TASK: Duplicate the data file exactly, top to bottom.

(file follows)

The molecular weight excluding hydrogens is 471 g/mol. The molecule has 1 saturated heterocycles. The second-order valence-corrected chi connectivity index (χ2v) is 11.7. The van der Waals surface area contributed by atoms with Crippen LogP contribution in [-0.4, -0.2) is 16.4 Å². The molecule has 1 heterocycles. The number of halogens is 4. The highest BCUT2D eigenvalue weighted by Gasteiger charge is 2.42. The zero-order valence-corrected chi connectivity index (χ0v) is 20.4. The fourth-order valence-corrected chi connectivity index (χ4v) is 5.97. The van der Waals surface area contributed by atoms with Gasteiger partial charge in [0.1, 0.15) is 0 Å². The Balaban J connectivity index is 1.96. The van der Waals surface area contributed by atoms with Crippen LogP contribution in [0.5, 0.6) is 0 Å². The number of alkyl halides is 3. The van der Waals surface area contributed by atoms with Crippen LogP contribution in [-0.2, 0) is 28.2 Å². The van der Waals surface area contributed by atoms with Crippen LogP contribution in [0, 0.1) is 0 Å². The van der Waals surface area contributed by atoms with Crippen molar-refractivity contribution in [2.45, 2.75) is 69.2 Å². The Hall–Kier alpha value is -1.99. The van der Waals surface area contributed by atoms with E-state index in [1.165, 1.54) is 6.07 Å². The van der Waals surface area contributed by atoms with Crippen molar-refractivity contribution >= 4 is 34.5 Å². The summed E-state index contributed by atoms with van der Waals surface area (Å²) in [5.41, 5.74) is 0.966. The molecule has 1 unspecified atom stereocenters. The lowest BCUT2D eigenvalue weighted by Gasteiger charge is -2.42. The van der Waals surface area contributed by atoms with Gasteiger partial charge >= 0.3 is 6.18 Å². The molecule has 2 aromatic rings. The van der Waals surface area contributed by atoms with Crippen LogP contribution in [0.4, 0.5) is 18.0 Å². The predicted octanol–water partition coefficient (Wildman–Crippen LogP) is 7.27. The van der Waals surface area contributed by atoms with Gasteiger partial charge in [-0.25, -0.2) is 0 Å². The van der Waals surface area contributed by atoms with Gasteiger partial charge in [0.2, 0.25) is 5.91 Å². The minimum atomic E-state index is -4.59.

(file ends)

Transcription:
The molecular weight excluding hydrogens is 471 g/mol. The molecule has 1 saturated heterocycles. The second-order valence-corrected chi connectivity index (χ2v) is 11.7. The van der Waals surface area contributed by atoms with Crippen LogP contribution in [-0.4, -0.2) is 16.4 Å². The molecule has 1 heterocycles. The number of halogens is 4. The highest BCUT2D eigenvalue weighted by Gasteiger charge is 2.42. The zero-order valence-corrected chi connectivity index (χ0v) is 20.4. The fourth-order valence-corrected chi connectivity index (χ4v) is 5.97. The van der Waals surface area contributed by atoms with Gasteiger partial charge in [0.1, 0.15) is 0 Å². The Balaban J connectivity index is 1.96. The van der Waals surface area contributed by atoms with Crippen LogP contribution in [0.5, 0.6) is 0 Å². The number of alkyl halides is 3. The van der Waals surface area contributed by atoms with Crippen LogP contribution in [-0.2, 0) is 28.2 Å². The van der Waals surface area contributed by atoms with Crippen LogP contribution in [0, 0.1) is 0 Å². The van der Waals surface area contributed by atoms with Crippen molar-refractivity contribution in [2.45, 2.75) is 69.2 Å². The Hall–Kier alpha value is -1.99. The van der Waals surface area contributed by atoms with E-state index in [1.165, 1.54) is 6.07 Å². The van der Waals surface area contributed by atoms with Crippen molar-refractivity contribution >= 4 is 34.5 Å². The summed E-state index contributed by atoms with van der Waals surface area (Å²) in [5.41, 5.74) is 0.966. The molecule has 1 unspecified atom stereocenters. The lowest BCUT2D eigenvalue weighted by Gasteiger charge is -2.42. The van der Waals surface area contributed by atoms with Gasteiger partial charge >= 0.3 is 6.18 Å². The molecule has 2 aromatic rings. The van der Waals surface area contributed by atoms with Crippen LogP contribution in [0.4, 0.5) is 18.0 Å². The predicted octanol–water partition coefficient (Wildman–Crippen LogP) is 7.27. The van der Waals surface area contributed by atoms with Gasteiger partial charge in [-0.25, -0.2) is 0 Å². The van der Waals surface area contributed by atoms with Gasteiger partial charge in [0.2, 0.25) is 5.91 Å². The minimum atomic E-state index is -4.59.